|Walker, I., Staw, T., Stewart, A. and Tiniou, E. 2050 Energy Infrastructure Outlook Multi Vector Integration Analysis - Multi Vector Integration Study (Assessment of Local Cases), ETI, 2017. https://doi.org/10.5286/UKERC.EDC.000672. Cite this using DataCite
|Walker, I., Staw, T., Stewart, A. and Tiniou, E.
|Element Energy Ltd and Baringa
|This project aims to improve the understanding of the opportunity for and implications of moving to more integrated multi vector energy networks in the future. Future energy systems could use infrastructure very differently to how they are employed today. Several individual energy vectors - electricity, gas and hydrogen - are capable of delivering multiple services and there are other services that can be met or delivered by more than one vector or network
This study considers how greater integration between energy vectors, principally electricity, gas, heat networks and hydrogen, could lead to a more flexible and resilient energy system in the future that isable to deliver carbon reduction objectives in a more cost-effective manner. Using a Case Study approach and considering a range of over-arching energy system evolutionary pathways, the study aims to identify circumstances where a multi vector approach to energy system development and operation will lead to a better outcome than evolution of today’s largely independently operated energy networks. The study provides insights into identification of the system conditions and geographies that create opportunities for multi vector systems and the timescales over which these systems are relevant. These early insights will help to plan investment in key infrastructure that will be in place for the long term.
This report presents the analysis of each of the Case Studies:-
In each case, detailed simulation of the proposed multi vector and counterfactual single vector energy system configurations has been undertaken. The technical simulations inform an analysis of the resource costs associated with the multi vector solution compared to the single vector counterfactual, in order to identify cases where the multi vector solution delivers a benefit. Alongside the analysis of economic benefits, the key engineering and operational challenges associated with the multi vector configuration are introduced. The work on engineering challenges and barriers, and a consideration of potential opportunities for innovation to overcome these barriers will continue in Work Package 5 of the study.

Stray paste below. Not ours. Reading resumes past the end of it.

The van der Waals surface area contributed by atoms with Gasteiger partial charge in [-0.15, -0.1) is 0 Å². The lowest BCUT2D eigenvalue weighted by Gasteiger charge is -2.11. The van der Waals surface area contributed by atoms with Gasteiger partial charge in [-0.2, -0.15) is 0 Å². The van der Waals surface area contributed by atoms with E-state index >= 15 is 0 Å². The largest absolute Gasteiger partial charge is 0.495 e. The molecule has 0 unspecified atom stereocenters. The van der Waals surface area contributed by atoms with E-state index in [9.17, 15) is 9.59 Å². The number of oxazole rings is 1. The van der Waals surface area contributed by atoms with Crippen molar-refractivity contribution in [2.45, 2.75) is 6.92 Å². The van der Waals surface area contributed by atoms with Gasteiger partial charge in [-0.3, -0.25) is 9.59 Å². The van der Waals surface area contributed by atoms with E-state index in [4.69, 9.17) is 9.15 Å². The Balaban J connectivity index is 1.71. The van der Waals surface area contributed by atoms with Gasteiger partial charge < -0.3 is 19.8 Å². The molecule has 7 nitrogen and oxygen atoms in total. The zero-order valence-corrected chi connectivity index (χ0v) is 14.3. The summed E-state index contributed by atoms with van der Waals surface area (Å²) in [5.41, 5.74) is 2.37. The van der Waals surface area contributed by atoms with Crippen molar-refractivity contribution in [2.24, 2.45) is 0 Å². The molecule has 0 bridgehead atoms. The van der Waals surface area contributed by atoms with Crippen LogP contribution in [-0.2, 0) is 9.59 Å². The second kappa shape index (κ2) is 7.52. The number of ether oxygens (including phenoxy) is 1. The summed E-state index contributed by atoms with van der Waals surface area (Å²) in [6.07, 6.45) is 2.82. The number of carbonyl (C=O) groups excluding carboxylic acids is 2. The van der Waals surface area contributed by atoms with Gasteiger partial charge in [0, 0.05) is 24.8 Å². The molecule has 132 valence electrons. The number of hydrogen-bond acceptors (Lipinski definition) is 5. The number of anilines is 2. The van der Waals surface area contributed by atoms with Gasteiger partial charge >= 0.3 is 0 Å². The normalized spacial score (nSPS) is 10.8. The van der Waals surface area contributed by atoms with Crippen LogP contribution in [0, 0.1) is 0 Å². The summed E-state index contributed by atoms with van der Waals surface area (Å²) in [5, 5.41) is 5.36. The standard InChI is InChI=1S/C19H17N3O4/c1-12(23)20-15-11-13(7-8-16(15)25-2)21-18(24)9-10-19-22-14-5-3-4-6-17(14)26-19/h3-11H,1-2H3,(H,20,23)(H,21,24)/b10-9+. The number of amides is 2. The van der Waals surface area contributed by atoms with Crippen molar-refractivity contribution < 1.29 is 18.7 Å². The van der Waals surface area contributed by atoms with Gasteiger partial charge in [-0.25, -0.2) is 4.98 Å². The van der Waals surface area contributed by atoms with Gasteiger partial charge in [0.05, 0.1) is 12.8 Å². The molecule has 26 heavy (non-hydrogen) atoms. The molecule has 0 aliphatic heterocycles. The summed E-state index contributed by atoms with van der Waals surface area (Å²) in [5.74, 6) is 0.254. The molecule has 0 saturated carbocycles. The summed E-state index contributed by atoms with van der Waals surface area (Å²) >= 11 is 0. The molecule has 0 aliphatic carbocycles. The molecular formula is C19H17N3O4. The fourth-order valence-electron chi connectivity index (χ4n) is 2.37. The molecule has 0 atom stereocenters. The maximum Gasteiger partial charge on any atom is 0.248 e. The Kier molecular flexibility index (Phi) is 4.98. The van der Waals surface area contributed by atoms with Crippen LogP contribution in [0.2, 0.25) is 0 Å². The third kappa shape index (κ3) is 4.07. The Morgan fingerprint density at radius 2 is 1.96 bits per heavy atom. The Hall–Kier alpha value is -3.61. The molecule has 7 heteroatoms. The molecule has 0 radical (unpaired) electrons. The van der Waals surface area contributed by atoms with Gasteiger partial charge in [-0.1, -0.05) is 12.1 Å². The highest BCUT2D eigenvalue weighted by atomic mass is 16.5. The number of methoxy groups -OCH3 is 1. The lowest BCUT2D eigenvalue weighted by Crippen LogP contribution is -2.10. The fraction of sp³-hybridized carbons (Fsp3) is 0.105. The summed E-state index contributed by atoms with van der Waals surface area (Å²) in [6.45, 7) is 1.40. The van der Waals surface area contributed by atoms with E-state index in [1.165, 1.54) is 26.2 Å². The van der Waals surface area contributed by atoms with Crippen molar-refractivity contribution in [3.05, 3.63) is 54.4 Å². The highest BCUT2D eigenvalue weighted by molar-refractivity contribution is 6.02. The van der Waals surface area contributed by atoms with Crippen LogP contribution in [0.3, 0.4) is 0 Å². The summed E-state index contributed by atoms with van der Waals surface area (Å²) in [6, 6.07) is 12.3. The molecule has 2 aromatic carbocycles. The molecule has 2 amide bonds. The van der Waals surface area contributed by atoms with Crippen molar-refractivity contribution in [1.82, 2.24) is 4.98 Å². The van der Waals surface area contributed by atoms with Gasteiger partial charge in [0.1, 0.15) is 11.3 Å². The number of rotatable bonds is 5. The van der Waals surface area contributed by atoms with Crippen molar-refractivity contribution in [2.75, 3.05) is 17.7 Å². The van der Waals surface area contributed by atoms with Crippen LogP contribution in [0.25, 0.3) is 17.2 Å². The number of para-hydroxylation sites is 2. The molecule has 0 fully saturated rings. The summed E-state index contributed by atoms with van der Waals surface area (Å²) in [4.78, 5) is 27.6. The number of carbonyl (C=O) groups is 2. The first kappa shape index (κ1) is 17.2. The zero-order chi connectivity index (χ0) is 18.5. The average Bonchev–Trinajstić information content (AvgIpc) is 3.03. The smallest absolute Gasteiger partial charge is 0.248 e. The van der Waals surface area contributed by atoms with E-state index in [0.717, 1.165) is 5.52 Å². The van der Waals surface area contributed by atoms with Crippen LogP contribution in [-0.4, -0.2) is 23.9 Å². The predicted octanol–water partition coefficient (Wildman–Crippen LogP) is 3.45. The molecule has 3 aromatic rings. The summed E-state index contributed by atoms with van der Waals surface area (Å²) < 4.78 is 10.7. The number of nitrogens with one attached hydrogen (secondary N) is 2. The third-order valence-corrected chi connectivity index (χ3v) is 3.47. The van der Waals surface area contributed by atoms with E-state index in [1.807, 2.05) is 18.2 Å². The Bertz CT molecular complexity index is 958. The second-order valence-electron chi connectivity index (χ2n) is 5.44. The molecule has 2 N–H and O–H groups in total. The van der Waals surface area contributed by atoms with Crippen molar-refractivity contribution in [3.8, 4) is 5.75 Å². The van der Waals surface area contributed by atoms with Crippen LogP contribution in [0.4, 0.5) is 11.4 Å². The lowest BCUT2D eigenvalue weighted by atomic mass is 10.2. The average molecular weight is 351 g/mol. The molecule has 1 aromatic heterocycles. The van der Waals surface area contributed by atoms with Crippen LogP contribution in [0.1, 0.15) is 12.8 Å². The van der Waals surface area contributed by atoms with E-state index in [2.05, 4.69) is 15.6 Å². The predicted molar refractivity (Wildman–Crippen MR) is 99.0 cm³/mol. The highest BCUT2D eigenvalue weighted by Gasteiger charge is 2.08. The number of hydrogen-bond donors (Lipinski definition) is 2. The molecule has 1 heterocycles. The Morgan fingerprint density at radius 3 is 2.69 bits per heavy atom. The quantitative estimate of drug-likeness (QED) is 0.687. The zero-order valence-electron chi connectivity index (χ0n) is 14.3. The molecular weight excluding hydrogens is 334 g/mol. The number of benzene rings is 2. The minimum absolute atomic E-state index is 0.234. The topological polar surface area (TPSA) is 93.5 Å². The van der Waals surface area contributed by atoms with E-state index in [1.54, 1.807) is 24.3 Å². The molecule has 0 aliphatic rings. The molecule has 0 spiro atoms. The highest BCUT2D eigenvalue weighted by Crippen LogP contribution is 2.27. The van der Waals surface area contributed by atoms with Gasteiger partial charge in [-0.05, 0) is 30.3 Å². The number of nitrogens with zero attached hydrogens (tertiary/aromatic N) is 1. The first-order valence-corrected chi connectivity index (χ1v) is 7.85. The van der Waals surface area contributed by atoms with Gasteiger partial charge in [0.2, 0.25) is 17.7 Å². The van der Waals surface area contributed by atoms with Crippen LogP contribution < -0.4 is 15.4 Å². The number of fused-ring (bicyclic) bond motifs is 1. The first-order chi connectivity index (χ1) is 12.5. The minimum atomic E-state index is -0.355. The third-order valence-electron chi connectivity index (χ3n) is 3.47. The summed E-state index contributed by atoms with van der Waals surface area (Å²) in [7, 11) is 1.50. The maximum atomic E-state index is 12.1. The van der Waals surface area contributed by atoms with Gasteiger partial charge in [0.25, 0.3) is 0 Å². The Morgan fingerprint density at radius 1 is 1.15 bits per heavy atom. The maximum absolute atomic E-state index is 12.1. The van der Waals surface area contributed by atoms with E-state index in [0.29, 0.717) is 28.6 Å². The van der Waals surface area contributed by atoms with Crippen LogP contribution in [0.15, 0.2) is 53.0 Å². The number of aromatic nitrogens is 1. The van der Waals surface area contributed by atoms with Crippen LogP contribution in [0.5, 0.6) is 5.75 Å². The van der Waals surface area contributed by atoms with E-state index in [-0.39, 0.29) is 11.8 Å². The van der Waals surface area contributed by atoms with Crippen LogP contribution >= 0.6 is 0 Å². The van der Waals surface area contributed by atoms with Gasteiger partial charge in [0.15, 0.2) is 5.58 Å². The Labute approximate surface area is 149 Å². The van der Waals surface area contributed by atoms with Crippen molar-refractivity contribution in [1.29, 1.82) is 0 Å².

- Case 1: Retention of the gas network to meet peak heating loads in a future where heat decarbonisation is achieved by high electrification
- Case 2: Gas-fired Combined Heat and Power (CHP) and electric heat pumps supplying heat networks
- Case 3: Plug-in hybrid electric vehicles switching between electric and liquid fuel running modes at times of tight electricity supply margins
- Case 4: Renewable Energy Sources (RES) electricity generation to gas (hydrogen or methane) for injection into the gas system
- Case 5: Grid electrolysis to produce hydrogen for a hydrogen distribution system
- Case 6: Renewable Electricity Connection Constraint Mitigated by Domestic Thermal Demand
- Case 7: EfW Flexing Between Producing Electricity and Gas for Grid Injection
|ETI-EN2017: 2050 Energy Infrastructure Outlook Multi Vector Integration Analysis
|No associated datasets
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2050 Energy Infrastructure Outlook: Multi Vector Integration Analysis - Request for Proposals
2050 Energy Infrastructure Outlook Multi Vector Integration Analysis - Summary report